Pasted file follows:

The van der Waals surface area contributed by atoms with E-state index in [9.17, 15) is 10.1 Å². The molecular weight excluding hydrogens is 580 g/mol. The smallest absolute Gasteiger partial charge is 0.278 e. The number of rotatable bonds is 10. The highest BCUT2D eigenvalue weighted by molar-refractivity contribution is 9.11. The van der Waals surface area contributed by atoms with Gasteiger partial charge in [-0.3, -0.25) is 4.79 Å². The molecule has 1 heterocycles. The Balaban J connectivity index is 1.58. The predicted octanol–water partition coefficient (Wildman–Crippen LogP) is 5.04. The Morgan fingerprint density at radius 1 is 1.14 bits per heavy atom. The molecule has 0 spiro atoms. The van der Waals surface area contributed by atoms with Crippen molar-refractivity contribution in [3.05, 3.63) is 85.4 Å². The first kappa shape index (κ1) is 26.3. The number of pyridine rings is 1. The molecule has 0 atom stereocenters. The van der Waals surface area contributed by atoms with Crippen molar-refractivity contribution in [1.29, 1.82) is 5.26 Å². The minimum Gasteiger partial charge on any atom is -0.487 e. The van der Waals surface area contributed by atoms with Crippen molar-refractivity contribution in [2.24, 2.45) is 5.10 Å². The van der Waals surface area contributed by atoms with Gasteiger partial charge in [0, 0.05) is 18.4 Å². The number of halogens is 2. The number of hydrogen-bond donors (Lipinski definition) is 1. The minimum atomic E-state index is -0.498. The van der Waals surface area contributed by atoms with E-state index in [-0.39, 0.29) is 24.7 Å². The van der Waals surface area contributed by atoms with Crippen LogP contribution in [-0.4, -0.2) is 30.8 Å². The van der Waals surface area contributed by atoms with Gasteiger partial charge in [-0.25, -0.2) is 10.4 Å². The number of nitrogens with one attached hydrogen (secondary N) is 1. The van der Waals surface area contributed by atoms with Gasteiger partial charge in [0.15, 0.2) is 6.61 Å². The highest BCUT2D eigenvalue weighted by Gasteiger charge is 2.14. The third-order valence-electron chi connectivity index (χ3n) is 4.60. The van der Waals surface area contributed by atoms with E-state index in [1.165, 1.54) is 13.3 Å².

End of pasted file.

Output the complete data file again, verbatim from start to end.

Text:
The van der Waals surface area contributed by atoms with E-state index in [9.17, 15) is 10.1 Å². The molecular weight excluding hydrogens is 580 g/mol. The smallest absolute Gasteiger partial charge is 0.278 e. The number of rotatable bonds is 10. The highest BCUT2D eigenvalue weighted by molar-refractivity contribution is 9.11. The van der Waals surface area contributed by atoms with Gasteiger partial charge in [-0.3, -0.25) is 4.79 Å². The molecule has 1 heterocycles. The Balaban J connectivity index is 1.58. The predicted octanol–water partition coefficient (Wildman–Crippen LogP) is 5.04. The Morgan fingerprint density at radius 1 is 1.14 bits per heavy atom. The molecule has 0 spiro atoms. The van der Waals surface area contributed by atoms with Crippen molar-refractivity contribution in [3.05, 3.63) is 85.4 Å². The first kappa shape index (κ1) is 26.3. The number of pyridine rings is 1. The molecule has 0 atom stereocenters. The van der Waals surface area contributed by atoms with Crippen molar-refractivity contribution in [1.29, 1.82) is 5.26 Å². The minimum Gasteiger partial charge on any atom is -0.487 e. The van der Waals surface area contributed by atoms with Crippen molar-refractivity contribution in [2.24, 2.45) is 5.10 Å². The van der Waals surface area contributed by atoms with Gasteiger partial charge in [0, 0.05) is 18.4 Å². The number of halogens is 2. The number of hydrogen-bond donors (Lipinski definition) is 1. The minimum atomic E-state index is -0.498. The van der Waals surface area contributed by atoms with E-state index in [-0.39, 0.29) is 24.7 Å². The van der Waals surface area contributed by atoms with Crippen LogP contribution in [-0.4, -0.2) is 30.8 Å². The van der Waals surface area contributed by atoms with Gasteiger partial charge in [-0.25, -0.2) is 10.4 Å². The number of nitrogens with one attached hydrogen (secondary N) is 1. The van der Waals surface area contributed by atoms with Gasteiger partial charge in [0.15, 0.2) is 6.61 Å². The highest BCUT2D eigenvalue weighted by Gasteiger charge is 2.14. The third-order valence-electron chi connectivity index (χ3n) is 4.60. The van der Waals surface area contributed by atoms with E-state index in [1.165, 1.54) is 13.3 Å².